And didn't Philip K Dick do that years ago?
“Yes, lots of people have, and that doesn't actually matter. Because within SF and fantasy it's all incestuous. Everyone is picking up things that other people have done and taking them a step further, doing it a different way, because that's how it goes. No-one has a copyright on galactic empires or Martian colonies. It has seemed to me that those people like JG Ballard or Iain Banks tend to suffer as a result. I suspect that people tend to walk around Iain rather cautiously because he is known to write SF, which is actually good SF, and he's pleased to admit it's SF. And JG Ballard I'll swear didn't get the Booker for Empire of the Sun because he was thought a little bit 'not one of us' because of all that SF. But when it comes down to it I don't think I could ever be a Booker contender because I was a well brought-up boy and my mother told me never to write a sentence with more than two 'fuck's in it.”
Let me put it to you, Mr Pratchett, that you are in fact a complete amateur who hasn't a clue and doesn't even write in chapters. [A reference to an infamous review by Tom Paulin on The Late Show - MJS]
“Correct. Absolutely. I am actually amateur, ie. I actually do it for the sheer enjoyment. I haven't a clue - that's absolutely correct - I don't know how it's done. But I will say the guy who walks the tightrope hasn't a clue how he walks a tightrope. He can't tell you how you do it, because it's the way you move muscles, and he doesn't even know what the damn muscles are called. But if you show him a tightrope, he'll walk across it. I could do a How to Construct a Discworld Book manual. There's a tool-box of approaches that you can use, and most of them are common to any writer. But none of us know how we do it. It's only afterwards when people like you ask us that we have to come out with all the stuff, but at the time, you're just sitting there staring at the screen or the paper, thinking: 'Now what do I do?'“
“I absolutely insisted. The guy who said that was a poet for God's sake!”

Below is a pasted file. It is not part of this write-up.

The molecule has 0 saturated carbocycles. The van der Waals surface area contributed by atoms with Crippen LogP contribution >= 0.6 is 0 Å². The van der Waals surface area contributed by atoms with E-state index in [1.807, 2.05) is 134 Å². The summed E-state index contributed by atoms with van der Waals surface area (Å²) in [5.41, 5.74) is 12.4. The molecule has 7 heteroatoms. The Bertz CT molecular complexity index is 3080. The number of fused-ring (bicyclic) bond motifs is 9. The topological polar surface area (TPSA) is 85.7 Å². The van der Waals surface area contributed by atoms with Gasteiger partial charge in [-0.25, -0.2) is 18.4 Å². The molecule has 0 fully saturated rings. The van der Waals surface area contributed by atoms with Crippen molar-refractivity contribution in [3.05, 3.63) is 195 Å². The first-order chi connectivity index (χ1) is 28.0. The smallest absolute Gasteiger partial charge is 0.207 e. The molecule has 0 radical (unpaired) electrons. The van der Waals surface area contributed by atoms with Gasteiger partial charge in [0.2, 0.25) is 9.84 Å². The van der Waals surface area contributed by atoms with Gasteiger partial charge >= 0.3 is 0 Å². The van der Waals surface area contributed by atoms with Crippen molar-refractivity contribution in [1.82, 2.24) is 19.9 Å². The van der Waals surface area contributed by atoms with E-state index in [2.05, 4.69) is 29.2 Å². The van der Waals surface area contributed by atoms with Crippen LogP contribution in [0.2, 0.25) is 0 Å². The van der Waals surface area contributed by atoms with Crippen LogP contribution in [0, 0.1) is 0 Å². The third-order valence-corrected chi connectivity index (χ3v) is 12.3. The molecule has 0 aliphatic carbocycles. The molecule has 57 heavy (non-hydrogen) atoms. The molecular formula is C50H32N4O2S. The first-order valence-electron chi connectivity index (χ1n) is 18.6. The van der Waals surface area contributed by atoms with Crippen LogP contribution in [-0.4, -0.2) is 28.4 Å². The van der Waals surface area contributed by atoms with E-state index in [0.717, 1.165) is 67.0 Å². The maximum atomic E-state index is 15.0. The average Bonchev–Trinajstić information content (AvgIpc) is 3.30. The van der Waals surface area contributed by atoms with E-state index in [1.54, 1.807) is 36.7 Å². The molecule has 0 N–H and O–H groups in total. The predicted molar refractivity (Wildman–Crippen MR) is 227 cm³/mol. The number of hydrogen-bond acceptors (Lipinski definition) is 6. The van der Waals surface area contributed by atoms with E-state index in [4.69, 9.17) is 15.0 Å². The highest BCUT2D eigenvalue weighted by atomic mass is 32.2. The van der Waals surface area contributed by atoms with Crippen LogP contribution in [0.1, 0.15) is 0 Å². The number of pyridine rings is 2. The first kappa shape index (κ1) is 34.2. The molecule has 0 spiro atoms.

Does his poetry rhyme?
“No. It doesn't go 'ti-tum, ti-tum, ti-tum' either. I found some of it."
You've just finished this book. You're starting the next one next week. Aren't you going to have a bit of a breather inbetween? How are you going to start a book when you're doing a signing tour?
“I've got a portable computer. The serious writing of another book won't start for another month at least. The first third of a book is great fun, because you've got your basic idea, you've got the basic shape in your mind. You just plough along, having a lot of fun, getting your characters sorted out. The middle third of working it is second draft stuff, when you're getting on with loads of stuff, you're really making the thing operate as a book. It's like making a sculpture out of clay: you can bang the clay together, get the basic shape, then you have to prod around. The last third, while it's enjoyable, is editing: re-write and edit and chop out and edit and add and edit and put in this bit here, where you had said, 'That'll be a dull bit, got to get them from A to B, I can leave that till later.'
"So the last couple of months, as it were, you have spare cranial capacity lying idle because the book actually exists. All you're doing now is sanding it down and finishing it off. And so, at the back of your mind, the basic creative thing is saying: 'Our department's shut down now. We've got the book down the slipway.' And before I know where I am, I'm doodling another one. In fact there are two books I started some time ago and I stopped because I thought, 'Well, I'm just writing this and I haven't got any idea what happens.' Now, in both cases, I know what happens! I've got 17,500 words there - that's a good start!"
"What you're wearing is a Bride of Frankenstein T-shirt. Most people that read SFX have never seen the original Bride of Frankenstein, but they all recognise the whole thing, the hair, because these things have entered the public domain consciousness. And I think the Phantom has gone pretty much the same way.”
I'm waiting for you to do the Discworld Frankenstein.
“Harder to do. I've done the Golem. This is what Words In The Head's about. Curiously enough, a few months ago I was in Prague and I went along to the old synagogue where, according to legend the Golem still lies in the attic. You see the Golem is not a Frankenstein, not precisely. Only in the sense that people meddle with things which they get wrong. The Golem is far more interesting than the Frankenstein legend. Golems are a major feature of the plot of the next book.”
What's your opinion of modern horror movies?
"Well, I remember being told that Lon Chaney's Phantom was really scary, and what is it? It's a chap with a bit of pale make-up on going ...”
Some of his make-up was pretty bloody impressive, to be fair.